Since 1992, Louboutin painted the outsoles of his women’s high-heeled shows with a high-gloss red lacquer. He registered the mark in the USPTO in 2008 and now the Second Circuit Court of Appeals in New York has held that his red painted outsoles on women’s shoes is a valid trademark distinguishing his shoes from other fashionable footwear. Christian Louboutin S.A. v. Yves Saint Laurent America Holding, Inc., No. 11-33-3-cv. (2nd Cir. September 5, 2012)(available here). The question before the Court was simple: whether a single color may serve as a legally protected trademark in the fashion industry and, in particular, as the mark for a particular style of high fashion women’s footwear. The Appeals Court affirmed the trial court’s denial of a motion for preliminary injunction (a victory for Yves Saint Laurent (“YSL”)) but reversed the lower court’s decision that the red outsoles could never operate as a trademark. However, the Appeals Court seemed to limit Louboutin’s mark to women’s high-heeled shoes with a high-gloss red lacquer stating: The color red is claimed as a feature of the mark and the mark consists of a lacquered red sole on footwear.
“We conclude that a single color can never serve as a trademark in the fashion industry … is inconsistent with the Supreme Court’s decision in Qualitex Co. v. Jacobson Products Co., 514 U.S. 159, 162, 115 S. Ct. 1300, 131 L.ED.2d 248 (1995) (“Qualitex”). Louboutin’s trademark, has acquired limited ‘secondary meaning’ as a distinctive symbol … [and] we limit the trademark to red outsole. The trademark as thus modified. Finally, we conclude that, because the monochrome design employed by YSL is not a use of Louboutin’s modified trademark, we need not, and indeed should not, address whether YSL’s use of a red outsole risks consumer confusion or whether the Louboutin mark, as modified, is ‘functional.’”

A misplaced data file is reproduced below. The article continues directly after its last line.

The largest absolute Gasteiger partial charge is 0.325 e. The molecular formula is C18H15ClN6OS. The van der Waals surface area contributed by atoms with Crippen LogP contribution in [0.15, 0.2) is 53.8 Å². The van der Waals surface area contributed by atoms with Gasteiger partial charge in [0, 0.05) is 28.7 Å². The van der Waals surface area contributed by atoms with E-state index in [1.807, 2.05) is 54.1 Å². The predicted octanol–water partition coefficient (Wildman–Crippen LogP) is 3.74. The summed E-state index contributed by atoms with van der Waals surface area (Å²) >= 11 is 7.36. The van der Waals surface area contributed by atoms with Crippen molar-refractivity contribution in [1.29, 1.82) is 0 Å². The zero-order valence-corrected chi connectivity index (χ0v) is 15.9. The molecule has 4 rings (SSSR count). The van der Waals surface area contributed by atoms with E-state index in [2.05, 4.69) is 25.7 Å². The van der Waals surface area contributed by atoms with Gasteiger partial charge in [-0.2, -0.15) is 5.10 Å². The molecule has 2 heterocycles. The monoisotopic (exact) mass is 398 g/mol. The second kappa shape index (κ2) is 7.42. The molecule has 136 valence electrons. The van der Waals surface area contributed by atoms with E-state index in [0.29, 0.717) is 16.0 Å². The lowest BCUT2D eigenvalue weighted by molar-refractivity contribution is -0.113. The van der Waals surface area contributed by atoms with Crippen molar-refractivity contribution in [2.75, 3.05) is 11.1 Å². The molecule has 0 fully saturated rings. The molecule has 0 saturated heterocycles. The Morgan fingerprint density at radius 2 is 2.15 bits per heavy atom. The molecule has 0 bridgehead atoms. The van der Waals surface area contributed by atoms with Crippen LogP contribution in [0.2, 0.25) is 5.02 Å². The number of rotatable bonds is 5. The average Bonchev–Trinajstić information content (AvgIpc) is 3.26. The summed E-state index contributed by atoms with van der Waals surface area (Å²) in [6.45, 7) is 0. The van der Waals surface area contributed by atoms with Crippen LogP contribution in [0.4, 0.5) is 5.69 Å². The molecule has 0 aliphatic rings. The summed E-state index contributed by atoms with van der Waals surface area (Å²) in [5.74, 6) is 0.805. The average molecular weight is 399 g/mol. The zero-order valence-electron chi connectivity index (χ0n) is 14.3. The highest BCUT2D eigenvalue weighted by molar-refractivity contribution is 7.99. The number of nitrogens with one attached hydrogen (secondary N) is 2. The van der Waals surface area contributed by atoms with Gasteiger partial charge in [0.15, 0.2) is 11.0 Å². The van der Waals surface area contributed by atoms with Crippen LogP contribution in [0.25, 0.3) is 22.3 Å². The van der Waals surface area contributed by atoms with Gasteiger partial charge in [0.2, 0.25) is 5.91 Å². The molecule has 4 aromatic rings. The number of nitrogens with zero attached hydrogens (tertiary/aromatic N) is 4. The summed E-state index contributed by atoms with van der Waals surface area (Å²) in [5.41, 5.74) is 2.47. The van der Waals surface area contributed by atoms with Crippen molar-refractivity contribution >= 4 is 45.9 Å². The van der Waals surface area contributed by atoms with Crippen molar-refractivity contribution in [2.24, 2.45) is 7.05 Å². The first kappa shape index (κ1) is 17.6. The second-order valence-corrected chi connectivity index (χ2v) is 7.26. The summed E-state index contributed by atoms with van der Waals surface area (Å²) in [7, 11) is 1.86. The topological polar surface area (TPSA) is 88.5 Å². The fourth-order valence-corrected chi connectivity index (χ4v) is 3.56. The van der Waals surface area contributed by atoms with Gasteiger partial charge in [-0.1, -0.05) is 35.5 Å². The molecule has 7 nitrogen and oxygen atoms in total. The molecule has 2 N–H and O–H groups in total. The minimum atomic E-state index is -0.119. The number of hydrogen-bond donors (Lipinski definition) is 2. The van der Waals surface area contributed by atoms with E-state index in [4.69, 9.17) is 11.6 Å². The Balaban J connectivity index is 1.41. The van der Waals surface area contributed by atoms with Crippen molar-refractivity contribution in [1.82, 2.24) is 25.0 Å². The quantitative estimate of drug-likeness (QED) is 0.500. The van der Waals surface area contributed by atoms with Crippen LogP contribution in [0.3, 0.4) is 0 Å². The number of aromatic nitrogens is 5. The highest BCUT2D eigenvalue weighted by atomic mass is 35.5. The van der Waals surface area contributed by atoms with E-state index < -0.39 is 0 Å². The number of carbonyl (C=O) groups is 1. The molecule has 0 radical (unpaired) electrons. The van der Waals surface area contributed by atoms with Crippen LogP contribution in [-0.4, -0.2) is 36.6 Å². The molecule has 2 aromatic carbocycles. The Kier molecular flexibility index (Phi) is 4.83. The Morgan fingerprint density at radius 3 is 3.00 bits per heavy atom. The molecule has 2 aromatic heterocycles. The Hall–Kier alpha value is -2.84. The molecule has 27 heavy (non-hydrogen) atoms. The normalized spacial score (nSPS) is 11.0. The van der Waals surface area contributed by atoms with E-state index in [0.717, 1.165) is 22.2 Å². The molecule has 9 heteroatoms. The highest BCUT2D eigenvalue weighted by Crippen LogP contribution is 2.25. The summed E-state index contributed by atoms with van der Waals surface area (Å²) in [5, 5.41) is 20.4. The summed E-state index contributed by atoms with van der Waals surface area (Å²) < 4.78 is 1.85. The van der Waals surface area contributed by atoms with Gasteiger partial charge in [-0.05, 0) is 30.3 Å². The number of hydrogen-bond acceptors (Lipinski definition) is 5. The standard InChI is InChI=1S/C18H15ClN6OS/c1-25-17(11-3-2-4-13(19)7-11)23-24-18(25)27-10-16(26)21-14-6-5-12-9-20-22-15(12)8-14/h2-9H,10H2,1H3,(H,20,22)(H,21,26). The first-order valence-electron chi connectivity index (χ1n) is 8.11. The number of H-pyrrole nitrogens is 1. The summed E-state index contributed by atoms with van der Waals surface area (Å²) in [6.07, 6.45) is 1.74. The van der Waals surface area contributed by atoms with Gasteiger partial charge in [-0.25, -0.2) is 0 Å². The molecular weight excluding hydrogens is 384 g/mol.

Yves Saint Laurent (“YSL”) marketed a line of “monochrome” shoes in purple, green, yellow, and red. Louboutin objected to the YSL monochrome red shoes and sued in New York federal court. The District Court had held that, in the fashion industry, single-color marks are inherently “functional” and that any such registered trademark would likely be held invalid. The Appellate Court discussed a test for aesthetic functionality and identified three major elements. “Whether the design feature is either ‘essential to the use or purpose’ or ‘affects the cost or quality’ of the product at issue. Next, if necessary, [the analysis] turn[s] to a third prong, which is the competition inquiry set forth in Qualitex.”
In Qualitex “[t]he ultimate test of aesthetic functionality is whether the recognition of trademark rights [in an aesthetic design feature] would significantly hinder competition.” Qualitex, 514 U.S. at 170 (quoting Restatement (Third) of Unfair Competition § 17, cmt. C, at 176 (1993). The purpose of the functionality defense “is to prevent advances in functional design from being monopolized by the owner of [the mark] in order to encourage competition and the broadest dissemination of useful design features.”
The Court, in limiting Louboutin’s trademark rights to the red lacquered outsoles, recognized the fear in the fashion industry and expressly indicated that ladies shoes, which are entirely and completely red (monochromatic), do not infringe Louboutin’s rights.